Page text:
Welcome to Adopt An Inmate




Note: Why We Use the Typewriter Font


At our core, we celebrate the enduring spirit of communication within the prison system. In an era dominated by digital interactions, prison remains a stronghold for the art of letter-writing, both handwritten and typewritten. This tradition is not just a means of keeping in touch; it is a lifeline for many inmates.

Typewriters hold a special place in this environment. They are a rare and valuable asset, often out of reach for prisoners who earn as little as 40 cents per hour. All electronics available for purchase in prisons are clear so that no contraband can be hidden inside. A typewriter like this will cost a prisoner about $250. In many facilities, typewriters are not even available for purchase. Those who do manage to obtain one often become pivotal figures within their communities, much like the first telephone owners. They serve as hubs of information, assisting fellow inmates with legal documentation, correspondence, and maintaining connections with the outside world.

Our use of the typewriter font pays homage to these resilient communicators. It symbolizes the importance of every letter written and every word typed within the confines of prison walls. It is a nod to the struggle and the perseverance of those who continue to reach out and connect, despite the barriers they face.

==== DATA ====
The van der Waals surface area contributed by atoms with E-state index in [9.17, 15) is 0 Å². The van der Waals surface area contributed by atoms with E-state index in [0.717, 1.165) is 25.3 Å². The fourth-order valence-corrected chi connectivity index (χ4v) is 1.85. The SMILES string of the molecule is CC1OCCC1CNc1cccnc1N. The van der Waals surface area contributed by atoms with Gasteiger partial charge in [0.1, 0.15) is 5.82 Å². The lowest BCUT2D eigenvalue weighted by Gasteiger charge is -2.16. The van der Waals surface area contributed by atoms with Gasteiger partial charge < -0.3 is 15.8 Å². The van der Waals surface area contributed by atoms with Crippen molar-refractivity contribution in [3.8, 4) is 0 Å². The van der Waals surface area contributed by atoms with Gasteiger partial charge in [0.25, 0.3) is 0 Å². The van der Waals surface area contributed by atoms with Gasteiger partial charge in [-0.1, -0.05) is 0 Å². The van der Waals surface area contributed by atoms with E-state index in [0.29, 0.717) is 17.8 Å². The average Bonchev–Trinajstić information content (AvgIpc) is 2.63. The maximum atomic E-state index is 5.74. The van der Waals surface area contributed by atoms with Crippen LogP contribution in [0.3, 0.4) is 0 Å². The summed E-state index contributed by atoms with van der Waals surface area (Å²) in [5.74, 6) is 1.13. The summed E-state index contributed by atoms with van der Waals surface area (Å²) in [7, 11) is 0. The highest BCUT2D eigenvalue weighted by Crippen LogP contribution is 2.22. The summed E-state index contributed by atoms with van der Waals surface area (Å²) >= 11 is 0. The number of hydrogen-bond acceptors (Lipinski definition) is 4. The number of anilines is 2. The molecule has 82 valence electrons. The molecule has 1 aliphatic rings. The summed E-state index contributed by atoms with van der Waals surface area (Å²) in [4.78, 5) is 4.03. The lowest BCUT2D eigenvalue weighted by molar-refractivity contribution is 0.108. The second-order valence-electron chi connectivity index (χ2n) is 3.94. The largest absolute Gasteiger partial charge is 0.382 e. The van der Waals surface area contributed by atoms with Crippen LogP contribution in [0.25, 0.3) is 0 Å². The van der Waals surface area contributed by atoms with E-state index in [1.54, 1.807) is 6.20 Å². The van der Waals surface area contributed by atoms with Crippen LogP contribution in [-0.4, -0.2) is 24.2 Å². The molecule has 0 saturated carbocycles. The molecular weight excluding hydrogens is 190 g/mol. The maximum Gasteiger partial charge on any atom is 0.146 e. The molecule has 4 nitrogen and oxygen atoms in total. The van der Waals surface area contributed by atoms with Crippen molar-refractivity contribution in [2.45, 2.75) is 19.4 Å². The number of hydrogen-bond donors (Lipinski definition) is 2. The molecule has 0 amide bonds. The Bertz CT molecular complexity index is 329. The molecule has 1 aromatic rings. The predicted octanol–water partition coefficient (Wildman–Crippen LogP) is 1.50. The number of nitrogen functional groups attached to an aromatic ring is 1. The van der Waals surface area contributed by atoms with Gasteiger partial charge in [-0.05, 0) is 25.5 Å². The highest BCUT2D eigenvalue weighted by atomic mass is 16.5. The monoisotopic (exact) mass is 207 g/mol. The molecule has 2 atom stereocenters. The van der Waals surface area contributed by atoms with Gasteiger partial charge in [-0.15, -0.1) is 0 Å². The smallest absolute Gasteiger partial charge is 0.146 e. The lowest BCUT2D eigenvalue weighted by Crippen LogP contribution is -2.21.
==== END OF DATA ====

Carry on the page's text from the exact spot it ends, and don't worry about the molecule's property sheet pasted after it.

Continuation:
Our Mission


Adopt an Inmate is dedicated to promoting the value and rehabilitation of people in prison. By connecting them with supportive adopters, our organization amplifies their voices, expands their support systems, and increases the likelihood of successful reentry into society. Through educational programs and community partnerships, we strive to improve the criminal justice system and create a more just and compassionate society. Join us in making a difference – adopt an inmate, volunteer, or donate today.


Our Vision


Our vision is to create a more just and compassionate society by building connections between incarcerated people and the outside world. Through one-on-one relationships, we aim to educate people about the need for meaningful rehabilitation in our prison systems. By focusing on rehabilitation, rather than punishment and mistreatment, we can create a safer and more equitable society for all.